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Continuous core temperature monitor

March 26, 2018 • Nelson Tucker

A Wearable Thermometer for Monitoring a Patient’s Temperature Continuously

A decade ago, no one imagined seeing a patient wearing a monitor that continuously records their core temperature. Today, the idea is no longer a concept but a reality. The continuous core temperature monitor is used in the hospitals to measure and monitor the temperatures of surgery patients. The device is more than your ordinary clinical thermometer. It is an effective health device that helps the medics to make critical decisions in as far as the health situations of their patients are concerned.

The equipment monitors the vital signs of the human body and gives the physicians a baseline for decision making. In the hospitals nowadays, there are millions of patients who require consistent monitoring of their core temperatures so as to avoid issues such as wound infections, prolonged hospitalizations, and surgical bleeding.  With the continuous temperature monitor, this is possible. The data for the vitals can be used for disease diagnosis, management, and treatment.

The Product

Equivital, a UK manufacturer and supplier of core temperature monitors, has a device called the Life Monitor. This product acts more like a thermometer, and can be placed under the arm. It measures the temperature of the patient continuously and the data is stored on the equipment in a 15 seconds frequency.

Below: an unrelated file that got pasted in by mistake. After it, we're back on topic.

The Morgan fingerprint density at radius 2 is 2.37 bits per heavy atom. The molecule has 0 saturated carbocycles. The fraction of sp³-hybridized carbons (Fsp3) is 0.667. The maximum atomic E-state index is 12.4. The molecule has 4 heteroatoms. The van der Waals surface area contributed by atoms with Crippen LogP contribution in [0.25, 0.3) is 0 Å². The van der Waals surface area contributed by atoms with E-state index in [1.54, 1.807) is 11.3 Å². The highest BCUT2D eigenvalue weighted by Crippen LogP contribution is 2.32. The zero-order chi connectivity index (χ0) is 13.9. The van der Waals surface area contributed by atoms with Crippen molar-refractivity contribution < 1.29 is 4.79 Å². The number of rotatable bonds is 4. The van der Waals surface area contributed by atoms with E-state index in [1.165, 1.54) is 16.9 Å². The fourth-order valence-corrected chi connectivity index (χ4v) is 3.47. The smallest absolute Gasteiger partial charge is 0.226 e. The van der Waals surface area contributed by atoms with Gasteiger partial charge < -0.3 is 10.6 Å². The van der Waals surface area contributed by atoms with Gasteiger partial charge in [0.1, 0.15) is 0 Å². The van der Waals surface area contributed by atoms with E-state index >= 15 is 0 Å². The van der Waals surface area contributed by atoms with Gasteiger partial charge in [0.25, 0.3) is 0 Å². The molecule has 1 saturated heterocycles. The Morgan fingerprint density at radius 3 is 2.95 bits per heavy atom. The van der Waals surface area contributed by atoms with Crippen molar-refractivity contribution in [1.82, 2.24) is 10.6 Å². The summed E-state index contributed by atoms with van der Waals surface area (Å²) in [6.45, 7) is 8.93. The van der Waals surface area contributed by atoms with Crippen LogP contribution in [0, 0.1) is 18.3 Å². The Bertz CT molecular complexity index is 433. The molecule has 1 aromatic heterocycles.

You can download the readings anytime for further analysis of the subject.  The capability of the Life Monitor is also demonstrated through an ingestible capsule that comes with the device. The capsule is used to monitor the temperature of the gut. Basically, the continuous core temperature monitor is effective in measuring the heat range all around the body.

This device is a tool that you need to successively run your physiology research or evaluate the vitals of your patient. The readings and recorded and stored in real time and you can use the data for heat stress evaluation, sleep monitoring, and clinical studies

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